I was there the day CNC Service Technician (read: machine fixer) Jonathan Hurd spent hours with our production manager Ruth Voetmann tinkering with a vintage typewriter. By the end of the day it was typing away. (By the way, did you know that an old typewriter ribbon is actually ribbon--that is, fabric? It's similar in look and feel to a hair ribbon, and then impregnated with ink.) You will see a hundred-year-old working machine in The Lumber Baron's office scenes!
I had the privilege of hearing hair designer Natalya Bartelt's plans for the show. Everything was taken into account in her research. Because fashions at that time took their cue from Europe, our actors and actresses wear styles that had had time to travel across the Atlantic and disseminate to the Midwest. Characters that are more sedate keep older, more traditional styles while the more fashion-conscious young ladies pick up the newer trends.
And I was there the day writer/producer Karen Hurd and Ruth toured the Cook-Rutledge Mansion and decided it would be The Lumber Baron's home. From exquisite woodwork, to elegant furnishings, to authentic embossed hand-painted leather wallpaper, the mansion is something that couldn't be re-created anywhere else. In fact, one of the crew with the best eye for artistry and authenticity, our director of photography (DP) Travis Higgins, said that being able to film on this set was a big inducement for joining the crew. He's right: we literally are in the lumber baron's world for this film. Trying to re-create something similar in a studio wouldn't have the genuineness, details, or richness. It would fall flat. Instead, we get to live and breathe the real lumber baron universe.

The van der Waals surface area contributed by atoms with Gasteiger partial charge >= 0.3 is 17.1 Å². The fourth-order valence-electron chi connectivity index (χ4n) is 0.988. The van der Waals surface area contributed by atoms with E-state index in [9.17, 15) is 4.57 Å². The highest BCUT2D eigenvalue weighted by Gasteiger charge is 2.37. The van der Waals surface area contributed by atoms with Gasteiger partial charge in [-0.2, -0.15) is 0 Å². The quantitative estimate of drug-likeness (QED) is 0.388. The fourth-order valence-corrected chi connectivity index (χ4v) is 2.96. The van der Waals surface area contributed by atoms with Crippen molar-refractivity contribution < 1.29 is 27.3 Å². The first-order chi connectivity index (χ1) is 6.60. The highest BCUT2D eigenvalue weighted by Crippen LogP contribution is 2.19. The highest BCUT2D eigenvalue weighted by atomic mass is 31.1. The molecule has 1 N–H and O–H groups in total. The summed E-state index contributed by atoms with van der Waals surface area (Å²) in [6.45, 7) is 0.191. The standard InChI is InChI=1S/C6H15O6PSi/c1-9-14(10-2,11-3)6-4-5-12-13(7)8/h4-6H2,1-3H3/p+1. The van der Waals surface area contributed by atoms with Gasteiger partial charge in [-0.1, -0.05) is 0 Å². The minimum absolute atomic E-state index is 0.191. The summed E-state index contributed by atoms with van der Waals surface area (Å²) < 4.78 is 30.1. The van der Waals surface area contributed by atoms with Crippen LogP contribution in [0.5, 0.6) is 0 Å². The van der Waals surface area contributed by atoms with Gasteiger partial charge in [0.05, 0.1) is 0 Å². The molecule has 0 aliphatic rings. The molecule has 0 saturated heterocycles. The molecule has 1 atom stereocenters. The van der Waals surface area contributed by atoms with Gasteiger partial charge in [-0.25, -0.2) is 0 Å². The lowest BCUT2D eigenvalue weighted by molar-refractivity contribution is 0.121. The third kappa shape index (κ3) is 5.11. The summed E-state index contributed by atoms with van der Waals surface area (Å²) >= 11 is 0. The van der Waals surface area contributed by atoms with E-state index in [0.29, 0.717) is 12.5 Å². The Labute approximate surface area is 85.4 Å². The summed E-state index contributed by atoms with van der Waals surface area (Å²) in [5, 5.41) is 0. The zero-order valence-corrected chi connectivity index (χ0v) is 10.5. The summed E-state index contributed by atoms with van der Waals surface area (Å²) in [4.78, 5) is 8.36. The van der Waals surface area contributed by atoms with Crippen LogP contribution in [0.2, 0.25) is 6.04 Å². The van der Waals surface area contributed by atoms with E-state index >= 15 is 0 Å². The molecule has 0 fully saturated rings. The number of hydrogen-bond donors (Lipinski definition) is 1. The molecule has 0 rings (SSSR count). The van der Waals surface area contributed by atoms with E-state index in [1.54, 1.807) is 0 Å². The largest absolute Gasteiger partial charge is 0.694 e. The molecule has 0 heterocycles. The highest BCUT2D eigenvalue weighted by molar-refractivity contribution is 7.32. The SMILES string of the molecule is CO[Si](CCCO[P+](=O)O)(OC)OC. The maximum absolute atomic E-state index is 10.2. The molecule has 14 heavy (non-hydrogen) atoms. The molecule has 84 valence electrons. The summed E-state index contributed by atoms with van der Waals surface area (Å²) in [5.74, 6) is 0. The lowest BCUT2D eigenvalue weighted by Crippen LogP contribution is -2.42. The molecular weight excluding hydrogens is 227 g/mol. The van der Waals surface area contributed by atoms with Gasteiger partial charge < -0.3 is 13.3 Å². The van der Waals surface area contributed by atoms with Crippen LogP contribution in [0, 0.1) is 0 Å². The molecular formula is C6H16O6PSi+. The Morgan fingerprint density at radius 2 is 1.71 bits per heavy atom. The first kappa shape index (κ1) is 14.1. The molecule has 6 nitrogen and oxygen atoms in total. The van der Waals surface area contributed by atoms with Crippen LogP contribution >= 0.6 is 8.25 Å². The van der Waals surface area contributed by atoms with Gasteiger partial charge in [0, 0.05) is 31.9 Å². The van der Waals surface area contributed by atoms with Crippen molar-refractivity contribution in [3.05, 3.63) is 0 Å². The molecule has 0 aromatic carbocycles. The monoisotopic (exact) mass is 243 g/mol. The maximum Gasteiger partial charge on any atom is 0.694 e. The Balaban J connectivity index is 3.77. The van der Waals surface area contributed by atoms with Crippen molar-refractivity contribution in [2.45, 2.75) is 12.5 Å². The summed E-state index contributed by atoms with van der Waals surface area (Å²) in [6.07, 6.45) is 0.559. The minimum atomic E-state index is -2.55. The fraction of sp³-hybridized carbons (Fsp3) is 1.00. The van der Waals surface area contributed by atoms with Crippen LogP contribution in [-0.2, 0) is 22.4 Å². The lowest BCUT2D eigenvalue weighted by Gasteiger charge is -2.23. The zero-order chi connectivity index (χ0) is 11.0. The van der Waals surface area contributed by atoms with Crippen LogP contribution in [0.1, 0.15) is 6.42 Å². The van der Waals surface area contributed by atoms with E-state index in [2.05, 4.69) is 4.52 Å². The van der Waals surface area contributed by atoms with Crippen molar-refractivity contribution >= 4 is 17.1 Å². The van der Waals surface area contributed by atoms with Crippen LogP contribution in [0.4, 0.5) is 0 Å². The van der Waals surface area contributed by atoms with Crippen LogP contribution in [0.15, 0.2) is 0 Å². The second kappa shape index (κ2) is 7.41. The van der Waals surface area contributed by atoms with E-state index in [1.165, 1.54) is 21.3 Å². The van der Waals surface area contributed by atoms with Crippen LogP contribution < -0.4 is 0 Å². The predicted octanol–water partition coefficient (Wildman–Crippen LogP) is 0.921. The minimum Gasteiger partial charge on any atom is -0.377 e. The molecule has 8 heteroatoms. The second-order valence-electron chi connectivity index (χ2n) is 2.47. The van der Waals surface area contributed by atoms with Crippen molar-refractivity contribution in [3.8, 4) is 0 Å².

So when you get to watch The Lumber Baron, take a minute to marvel at the authenticity. Every detail is designed to transport you back to 1910 and the glitteriness and grittiness of the lumber baron's world. From costumes, to props, to hair and makeup, to set, you will lose yourself in The Lumber Baron era. Enjoy it.
Starting a project as monumental as The Lumber Baron takes a lot. For one, it takes a great deal of writing. Our screenwriter Karen Hurd labored months over the screenplay that finally made it into the actors' hands. This motion picture: it's definitely worth the thousand words poured into it.
The casual film-goer may not realize how many iterations a screenplay has before hitting the set. In the case of The Lumber Baron, the screenplay received ten different rewrites. And we're not just talking about a mini switch of lines for one character. These are deep shifts that allowed the story to blossom.
What all changed? Well, some amazing stuff. Like, Mary Catherine took on more action, moving her from a nice sister hanging in the background to a woman who has a serious hand in her family's fortune. Daniel Jr., our hero, became more real and sharpened as his character was developed. The villains and vain neighbors were transformed into three-dimensional beings. We see the "bad guys" are really people like us who made a few terrible decisions. They're real, not cardboard cut-outs. And the treasure everyone is talking about--that was shifted and enhanced. What originally was the answer to the if-there's-a-treasure-what-is-it riddle is better than ever.
So the months of writing, and re-writing, and re-writing were worth it. The thousand (or more) words that have been changed are making this motion picture breathtaking.
Come along. Let's see this picture.